The fact that these talks would end in this manner does not surprise anyone. As a matter-of-fact it was sort of expected in some circles.
What’s next for Japan? How can they deal with such an irrational state, one that has threatened Nihon more than once?
I am quite eager to see what the next step in this dance will be.
Japan Ends War Time Compensation to China March 7, 2007Posted by David in China, Japan.
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Okay, it was never really identified as such because “Beijing has refused outright war reparations”, but the flow of huge sums of money being given to China now and over the years, in the form of low-interest loans, is about to come to an end.
The Taipei Post (07-03-2007) reported today that “Japan has gradually been switching aid from China to other countries seen as emerging allies, such as India.” Japan “will end all loans to China by the time of the 2008 Beijing Olympics.”
I support this move, and wish all other countries, who still provide “aid” to China, would follow Japan’s example. After-all, if China is able to hold the Olympics it should not still be considered to be in need of financial assistance… The amount of money China spends on its military is another reason why we should not be giving it any money.
Talking to The Hermit State March 7, 2007Posted by David in Japan, North Korea.
This past Tuesday Japanese and North Korean diplomats agreed “on a timetable for two days of talks” set to begin Wednesday March 7, 2007. According to an article in today’s Japan Times, “the first day would be spent addressing Japan’s priority issue (abduction issue) and the second on North Korea’s — how Japan should atone for its brutal colonial rule of the Korean Peninsula from 1910 to 1945.”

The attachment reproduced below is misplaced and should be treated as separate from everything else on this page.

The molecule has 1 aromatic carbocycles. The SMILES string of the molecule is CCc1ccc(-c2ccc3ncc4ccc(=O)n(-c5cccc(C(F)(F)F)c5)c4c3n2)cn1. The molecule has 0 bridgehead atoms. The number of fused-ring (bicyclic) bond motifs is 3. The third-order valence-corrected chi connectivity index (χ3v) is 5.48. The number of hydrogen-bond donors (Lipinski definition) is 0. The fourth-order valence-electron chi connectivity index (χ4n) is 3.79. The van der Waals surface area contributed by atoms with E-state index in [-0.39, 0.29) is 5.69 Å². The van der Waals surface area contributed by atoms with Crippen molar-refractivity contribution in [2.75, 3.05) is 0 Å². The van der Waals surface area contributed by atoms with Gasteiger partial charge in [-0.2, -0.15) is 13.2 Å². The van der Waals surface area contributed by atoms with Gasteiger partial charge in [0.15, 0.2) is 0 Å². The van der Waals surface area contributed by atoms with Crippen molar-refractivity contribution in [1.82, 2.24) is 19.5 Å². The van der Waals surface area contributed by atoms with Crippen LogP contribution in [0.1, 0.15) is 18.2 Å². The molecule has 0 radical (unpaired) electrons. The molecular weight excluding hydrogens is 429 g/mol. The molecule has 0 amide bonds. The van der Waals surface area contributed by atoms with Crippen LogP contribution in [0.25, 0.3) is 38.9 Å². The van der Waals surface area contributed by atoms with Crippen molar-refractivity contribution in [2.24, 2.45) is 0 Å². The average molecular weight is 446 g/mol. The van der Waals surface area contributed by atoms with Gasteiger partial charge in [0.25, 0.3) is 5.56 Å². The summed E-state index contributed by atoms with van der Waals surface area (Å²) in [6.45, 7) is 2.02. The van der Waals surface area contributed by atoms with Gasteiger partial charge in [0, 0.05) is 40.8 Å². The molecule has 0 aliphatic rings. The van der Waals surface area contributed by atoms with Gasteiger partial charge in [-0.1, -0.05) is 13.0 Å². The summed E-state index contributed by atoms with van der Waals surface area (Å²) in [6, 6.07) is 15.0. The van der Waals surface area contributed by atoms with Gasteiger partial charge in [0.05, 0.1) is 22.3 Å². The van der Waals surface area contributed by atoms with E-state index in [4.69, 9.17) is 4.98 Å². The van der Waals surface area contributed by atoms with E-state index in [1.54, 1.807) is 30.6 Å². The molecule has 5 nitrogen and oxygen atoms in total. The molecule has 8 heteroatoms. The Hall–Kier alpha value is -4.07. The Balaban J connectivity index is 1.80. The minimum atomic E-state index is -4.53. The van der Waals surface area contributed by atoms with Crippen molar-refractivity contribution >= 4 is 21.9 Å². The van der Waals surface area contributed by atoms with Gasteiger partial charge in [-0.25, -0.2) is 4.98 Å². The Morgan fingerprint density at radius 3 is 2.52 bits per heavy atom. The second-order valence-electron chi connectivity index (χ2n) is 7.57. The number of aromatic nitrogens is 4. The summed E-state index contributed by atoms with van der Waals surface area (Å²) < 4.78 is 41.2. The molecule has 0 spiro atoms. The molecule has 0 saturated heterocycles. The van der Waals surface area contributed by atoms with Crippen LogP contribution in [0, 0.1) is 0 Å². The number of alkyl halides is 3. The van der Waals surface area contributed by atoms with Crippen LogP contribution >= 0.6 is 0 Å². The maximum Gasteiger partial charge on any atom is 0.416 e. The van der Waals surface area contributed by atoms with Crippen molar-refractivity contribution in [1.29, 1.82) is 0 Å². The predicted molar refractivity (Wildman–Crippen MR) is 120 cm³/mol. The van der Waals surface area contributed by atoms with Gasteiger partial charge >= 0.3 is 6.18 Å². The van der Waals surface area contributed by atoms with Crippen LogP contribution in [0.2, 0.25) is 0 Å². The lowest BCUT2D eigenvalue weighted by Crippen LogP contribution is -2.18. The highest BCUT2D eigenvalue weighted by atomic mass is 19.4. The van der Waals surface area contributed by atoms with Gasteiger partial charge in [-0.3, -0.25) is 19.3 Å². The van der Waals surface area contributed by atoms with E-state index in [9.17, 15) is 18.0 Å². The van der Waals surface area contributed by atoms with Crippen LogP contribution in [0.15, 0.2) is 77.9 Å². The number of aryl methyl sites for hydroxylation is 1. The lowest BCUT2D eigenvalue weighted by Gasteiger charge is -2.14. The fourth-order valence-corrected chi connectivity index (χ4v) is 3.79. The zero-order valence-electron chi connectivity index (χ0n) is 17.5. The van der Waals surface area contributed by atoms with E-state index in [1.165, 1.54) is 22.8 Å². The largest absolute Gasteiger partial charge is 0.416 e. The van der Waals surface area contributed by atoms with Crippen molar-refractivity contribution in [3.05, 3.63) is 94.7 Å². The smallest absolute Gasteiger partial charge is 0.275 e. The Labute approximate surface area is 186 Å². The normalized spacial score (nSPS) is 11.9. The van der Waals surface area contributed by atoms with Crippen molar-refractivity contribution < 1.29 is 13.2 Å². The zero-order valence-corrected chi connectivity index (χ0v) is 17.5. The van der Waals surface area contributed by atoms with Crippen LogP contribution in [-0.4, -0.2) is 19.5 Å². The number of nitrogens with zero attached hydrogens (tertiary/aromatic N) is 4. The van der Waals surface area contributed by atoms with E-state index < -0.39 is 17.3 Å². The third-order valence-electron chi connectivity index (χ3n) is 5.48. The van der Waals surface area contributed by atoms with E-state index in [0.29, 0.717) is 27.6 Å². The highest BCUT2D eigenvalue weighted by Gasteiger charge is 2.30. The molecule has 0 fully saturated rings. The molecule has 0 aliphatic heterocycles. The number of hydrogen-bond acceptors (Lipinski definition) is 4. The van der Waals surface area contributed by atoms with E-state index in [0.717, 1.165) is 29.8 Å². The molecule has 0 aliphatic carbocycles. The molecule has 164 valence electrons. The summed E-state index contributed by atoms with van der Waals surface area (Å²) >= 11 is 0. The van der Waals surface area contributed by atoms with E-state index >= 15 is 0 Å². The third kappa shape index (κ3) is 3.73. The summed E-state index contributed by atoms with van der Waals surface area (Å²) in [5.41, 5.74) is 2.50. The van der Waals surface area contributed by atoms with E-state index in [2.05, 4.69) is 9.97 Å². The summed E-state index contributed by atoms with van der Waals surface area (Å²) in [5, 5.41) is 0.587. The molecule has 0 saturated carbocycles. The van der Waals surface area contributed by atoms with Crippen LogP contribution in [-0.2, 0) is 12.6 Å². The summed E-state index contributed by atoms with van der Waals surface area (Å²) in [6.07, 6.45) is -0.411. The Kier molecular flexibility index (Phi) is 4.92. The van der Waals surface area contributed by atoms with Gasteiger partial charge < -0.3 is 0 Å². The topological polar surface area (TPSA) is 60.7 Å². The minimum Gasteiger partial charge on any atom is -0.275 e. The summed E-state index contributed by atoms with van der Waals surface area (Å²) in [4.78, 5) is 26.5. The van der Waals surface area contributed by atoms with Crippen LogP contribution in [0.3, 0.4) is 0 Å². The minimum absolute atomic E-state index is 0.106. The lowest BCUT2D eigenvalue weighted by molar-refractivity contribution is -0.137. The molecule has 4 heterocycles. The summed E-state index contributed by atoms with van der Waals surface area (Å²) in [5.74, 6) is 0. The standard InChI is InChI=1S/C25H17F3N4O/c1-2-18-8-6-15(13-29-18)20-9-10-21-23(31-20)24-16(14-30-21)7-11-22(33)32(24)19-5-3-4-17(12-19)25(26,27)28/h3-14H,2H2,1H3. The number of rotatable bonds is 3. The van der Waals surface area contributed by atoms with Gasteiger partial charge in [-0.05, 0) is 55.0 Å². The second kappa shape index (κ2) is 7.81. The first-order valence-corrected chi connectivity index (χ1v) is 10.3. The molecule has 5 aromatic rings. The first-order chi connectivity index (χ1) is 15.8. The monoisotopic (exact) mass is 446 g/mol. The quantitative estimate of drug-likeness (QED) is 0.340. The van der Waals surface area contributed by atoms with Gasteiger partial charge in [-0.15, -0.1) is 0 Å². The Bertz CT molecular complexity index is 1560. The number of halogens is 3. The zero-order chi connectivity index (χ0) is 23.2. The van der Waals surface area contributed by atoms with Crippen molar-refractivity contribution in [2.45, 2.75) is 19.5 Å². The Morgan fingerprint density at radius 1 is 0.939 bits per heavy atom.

Interestingly enough, but not surprising, after the day’s morning session of talks, “North Korea has delayed the afternoon session of talks with Japan on normalizing strained relations, raising doubts about their chances.”
In a BBC News story (March 7, 2007) it is mentioned that “the North gave no reason for pulling out, and it was not clear if talks scheduled for Thursday were affected.”
Could it be that since the first day of talks were to address Japanese issues and concerns the Hermit State is just playing games?
If the talks do resume on Thursday, as planned, I am willing to bet the North will be in attendance the entire day, and will not cause any undue disruptions. This is because the second day is all about what North Korea wants.
I’m also guessing they will claim that all of Japan’s concerns were addressed in the previous day’s morning meetings.
Even if the meetings have been disrupted for a valid reason (very unlikely), are they even worth re-scheduling?
How can any democratic/capitalist state in North-East Asia, or the world for that matter, have a normal relationship with the DPRK?
Japanese involved in American bird flu drug deals? March 6, 2007Posted by koda7 in Japan.
Reuters ran an article today on a major deal struck between BioCryst Pharmaceuticals Inc. and Japan’s Shionogi & Co. Ltd. In essence BioCryst is giving Shionogi the right to manufacture and sell Peramivir in Korea and Japan (U.S. flu drug maker teams up with Japan’s Shionogi, Monday, March 5, 2007).
All that is fine but I ask is this a good decision? First of all BioCryst has a fairly bad reputation with honesty. They once lied to 22 clinical test patients about their cancers being cured to boost stock prices, turned out to be lies ( How a cancer trial ended in betrayal, June 24, 2001). Secondly, the animal trials for this drug were only completed in September 2006. Thirdly, an earlier oral version of the drug proved highly ineffective.